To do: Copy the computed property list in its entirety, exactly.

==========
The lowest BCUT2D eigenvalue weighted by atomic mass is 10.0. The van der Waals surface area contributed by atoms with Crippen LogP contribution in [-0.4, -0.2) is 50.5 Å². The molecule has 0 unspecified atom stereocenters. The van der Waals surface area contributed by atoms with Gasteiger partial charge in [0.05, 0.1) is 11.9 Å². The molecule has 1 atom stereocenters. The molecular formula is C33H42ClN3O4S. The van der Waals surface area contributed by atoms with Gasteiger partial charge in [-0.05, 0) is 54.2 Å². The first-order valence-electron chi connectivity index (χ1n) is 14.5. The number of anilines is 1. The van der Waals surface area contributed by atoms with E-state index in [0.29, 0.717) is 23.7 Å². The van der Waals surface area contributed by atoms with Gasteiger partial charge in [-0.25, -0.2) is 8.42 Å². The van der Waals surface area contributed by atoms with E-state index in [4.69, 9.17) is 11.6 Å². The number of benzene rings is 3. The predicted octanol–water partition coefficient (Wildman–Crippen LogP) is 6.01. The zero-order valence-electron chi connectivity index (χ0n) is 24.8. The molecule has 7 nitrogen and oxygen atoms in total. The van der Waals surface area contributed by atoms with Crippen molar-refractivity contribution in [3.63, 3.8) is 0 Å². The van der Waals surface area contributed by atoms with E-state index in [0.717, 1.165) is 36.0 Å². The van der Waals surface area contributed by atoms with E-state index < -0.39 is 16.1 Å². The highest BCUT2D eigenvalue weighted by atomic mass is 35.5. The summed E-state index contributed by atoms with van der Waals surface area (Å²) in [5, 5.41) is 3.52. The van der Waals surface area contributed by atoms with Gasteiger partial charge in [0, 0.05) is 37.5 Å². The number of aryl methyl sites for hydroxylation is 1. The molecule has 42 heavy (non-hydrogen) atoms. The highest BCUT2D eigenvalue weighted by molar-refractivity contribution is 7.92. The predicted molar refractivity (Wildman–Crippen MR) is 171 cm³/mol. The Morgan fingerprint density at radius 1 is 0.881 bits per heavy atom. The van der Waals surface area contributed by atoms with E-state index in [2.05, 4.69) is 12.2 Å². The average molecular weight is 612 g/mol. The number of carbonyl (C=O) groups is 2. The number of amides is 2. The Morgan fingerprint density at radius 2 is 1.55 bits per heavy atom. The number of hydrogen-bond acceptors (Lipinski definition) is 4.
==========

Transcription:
The lowest BCUT2D eigenvalue weighted by atomic mass is 10.0. The van der Waals surface area contributed by atoms with Crippen LogP contribution in [-0.4, -0.2) is 50.5 Å². The molecule has 0 unspecified atom stereocenters. The van der Waals surface area contributed by atoms with Gasteiger partial charge in [0.05, 0.1) is 11.9 Å². The molecule has 1 atom stereocenters. The molecular formula is C33H42ClN3O4S. The van der Waals surface area contributed by atoms with Gasteiger partial charge in [-0.05, 0) is 54.2 Å². The first-order valence-electron chi connectivity index (χ1n) is 14.5. The number of anilines is 1. The van der Waals surface area contributed by atoms with E-state index in [0.29, 0.717) is 23.7 Å². The van der Waals surface area contributed by atoms with Gasteiger partial charge in [-0.25, -0.2) is 8.42 Å². The van der Waals surface area contributed by atoms with E-state index in [4.69, 9.17) is 11.6 Å². The number of benzene rings is 3. The predicted octanol–water partition coefficient (Wildman–Crippen LogP) is 6.01. The zero-order valence-electron chi connectivity index (χ0n) is 24.8. The molecule has 7 nitrogen and oxygen atoms in total. The van der Waals surface area contributed by atoms with Crippen molar-refractivity contribution in [3.63, 3.8) is 0 Å². The van der Waals surface area contributed by atoms with E-state index in [0.717, 1.165) is 36.0 Å². The van der Waals surface area contributed by atoms with E-state index < -0.39 is 16.1 Å². The highest BCUT2D eigenvalue weighted by atomic mass is 35.5. The summed E-state index contributed by atoms with van der Waals surface area (Å²) in [5, 5.41) is 3.52. The van der Waals surface area contributed by atoms with Gasteiger partial charge in [0, 0.05) is 37.5 Å². The number of aryl methyl sites for hydroxylation is 1. The molecule has 42 heavy (non-hydrogen) atoms. The highest BCUT2D eigenvalue weighted by molar-refractivity contribution is 7.92. The predicted molar refractivity (Wildman–Crippen MR) is 171 cm³/mol. The Morgan fingerprint density at radius 1 is 0.881 bits per heavy atom. The van der Waals surface area contributed by atoms with E-state index in [2.05, 4.69) is 12.2 Å². The average molecular weight is 612 g/mol. The number of carbonyl (C=O) groups is 2. The number of amides is 2. The Morgan fingerprint density at radius 2 is 1.55 bits per heavy atom. The number of hydrogen-bond acceptors (Lipinski definition) is 4.